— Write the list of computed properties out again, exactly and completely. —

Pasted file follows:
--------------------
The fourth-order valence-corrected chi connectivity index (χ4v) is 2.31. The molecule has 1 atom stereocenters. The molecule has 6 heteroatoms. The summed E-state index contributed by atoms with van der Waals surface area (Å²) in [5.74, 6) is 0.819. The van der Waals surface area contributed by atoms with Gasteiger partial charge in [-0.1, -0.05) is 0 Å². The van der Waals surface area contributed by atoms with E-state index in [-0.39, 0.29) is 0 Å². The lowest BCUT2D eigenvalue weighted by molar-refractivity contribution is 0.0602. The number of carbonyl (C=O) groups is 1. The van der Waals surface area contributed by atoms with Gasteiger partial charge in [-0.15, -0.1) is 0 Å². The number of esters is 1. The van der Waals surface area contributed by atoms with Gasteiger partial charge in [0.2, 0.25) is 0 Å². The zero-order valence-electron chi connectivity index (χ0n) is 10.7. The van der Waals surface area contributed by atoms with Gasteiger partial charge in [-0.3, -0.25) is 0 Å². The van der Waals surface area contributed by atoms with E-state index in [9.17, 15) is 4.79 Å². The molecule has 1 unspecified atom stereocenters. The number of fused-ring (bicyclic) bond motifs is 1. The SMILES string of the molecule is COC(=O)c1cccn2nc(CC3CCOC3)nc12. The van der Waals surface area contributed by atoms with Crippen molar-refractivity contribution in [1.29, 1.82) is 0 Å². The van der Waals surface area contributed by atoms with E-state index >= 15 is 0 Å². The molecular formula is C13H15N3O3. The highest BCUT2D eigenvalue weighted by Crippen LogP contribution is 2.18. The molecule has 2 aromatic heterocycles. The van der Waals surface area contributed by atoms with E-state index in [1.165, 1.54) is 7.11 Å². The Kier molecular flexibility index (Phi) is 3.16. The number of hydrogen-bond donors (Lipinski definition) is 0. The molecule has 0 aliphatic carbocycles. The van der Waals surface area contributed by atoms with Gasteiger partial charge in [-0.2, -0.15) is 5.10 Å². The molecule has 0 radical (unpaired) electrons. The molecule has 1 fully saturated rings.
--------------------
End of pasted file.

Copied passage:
The fourth-order valence-corrected chi connectivity index (χ4v) is 2.31. The molecule has 1 atom stereocenters. The molecule has 6 heteroatoms. The summed E-state index contributed by atoms with van der Waals surface area (Å²) in [5.74, 6) is 0.819. The van der Waals surface area contributed by atoms with Gasteiger partial charge in [-0.1, -0.05) is 0 Å². The van der Waals surface area contributed by atoms with E-state index in [-0.39, 0.29) is 0 Å². The lowest BCUT2D eigenvalue weighted by molar-refractivity contribution is 0.0602. The number of carbonyl (C=O) groups is 1. The van der Waals surface area contributed by atoms with Gasteiger partial charge in [-0.15, -0.1) is 0 Å². The number of esters is 1. The van der Waals surface area contributed by atoms with Gasteiger partial charge in [0.2, 0.25) is 0 Å². The zero-order valence-electron chi connectivity index (χ0n) is 10.7. The van der Waals surface area contributed by atoms with Gasteiger partial charge in [-0.3, -0.25) is 0 Å². The van der Waals surface area contributed by atoms with E-state index in [9.17, 15) is 4.79 Å². The molecule has 1 unspecified atom stereocenters. The number of fused-ring (bicyclic) bond motifs is 1. The SMILES string of the molecule is COC(=O)c1cccn2nc(CC3CCOC3)nc12. The van der Waals surface area contributed by atoms with Crippen molar-refractivity contribution in [1.29, 1.82) is 0 Å². The van der Waals surface area contributed by atoms with E-state index >= 15 is 0 Å². The molecular formula is C13H15N3O3. The highest BCUT2D eigenvalue weighted by Crippen LogP contribution is 2.18. The molecule has 2 aromatic heterocycles. The van der Waals surface area contributed by atoms with E-state index in [1.165, 1.54) is 7.11 Å². The Kier molecular flexibility index (Phi) is 3.16. The number of hydrogen-bond donors (Lipinski definition) is 0. The molecule has 0 aliphatic carbocycles. The van der Waals surface area contributed by atoms with Gasteiger partial charge in [-0.2, -0.15) is 5.10 Å². The molecule has 0 radical (unpaired) electrons. The molecule has 1 fully saturated rings.